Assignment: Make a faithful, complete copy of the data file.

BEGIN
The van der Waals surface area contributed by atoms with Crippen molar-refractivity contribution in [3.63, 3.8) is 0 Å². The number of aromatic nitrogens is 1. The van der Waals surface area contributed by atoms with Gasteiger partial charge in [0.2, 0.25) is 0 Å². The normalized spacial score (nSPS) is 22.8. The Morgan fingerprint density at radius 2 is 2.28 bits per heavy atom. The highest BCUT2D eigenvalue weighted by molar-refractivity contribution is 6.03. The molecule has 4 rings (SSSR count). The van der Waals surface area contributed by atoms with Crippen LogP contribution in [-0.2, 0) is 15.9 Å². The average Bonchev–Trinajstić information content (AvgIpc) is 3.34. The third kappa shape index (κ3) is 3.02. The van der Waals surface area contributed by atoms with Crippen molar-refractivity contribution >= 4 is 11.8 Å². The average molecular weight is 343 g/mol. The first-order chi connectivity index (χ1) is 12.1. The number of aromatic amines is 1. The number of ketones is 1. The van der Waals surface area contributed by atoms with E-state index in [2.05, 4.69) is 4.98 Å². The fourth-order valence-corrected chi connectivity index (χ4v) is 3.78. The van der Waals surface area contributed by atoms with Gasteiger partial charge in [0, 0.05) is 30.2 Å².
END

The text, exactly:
The van der Waals surface area contributed by atoms with Crippen molar-refractivity contribution in [3.63, 3.8) is 0 Å². The number of aromatic nitrogens is 1. The van der Waals surface area contributed by atoms with Gasteiger partial charge in [0.2, 0.25) is 0 Å². The normalized spacial score (nSPS) is 22.8. The Morgan fingerprint density at radius 2 is 2.28 bits per heavy atom. The highest BCUT2D eigenvalue weighted by molar-refractivity contribution is 6.03. The molecule has 4 rings (SSSR count). The van der Waals surface area contributed by atoms with Crippen LogP contribution in [-0.2, 0) is 15.9 Å². The average Bonchev–Trinajstić information content (AvgIpc) is 3.34. The third kappa shape index (κ3) is 3.02. The van der Waals surface area contributed by atoms with Crippen molar-refractivity contribution >= 4 is 11.8 Å². The average molecular weight is 343 g/mol. The first-order chi connectivity index (χ1) is 12.1. The number of aromatic amines is 1. The number of ketones is 1. The van der Waals surface area contributed by atoms with E-state index in [2.05, 4.69) is 4.98 Å². The fourth-order valence-corrected chi connectivity index (χ4v) is 3.78. The van der Waals surface area contributed by atoms with Gasteiger partial charge in [0, 0.05) is 30.2 Å².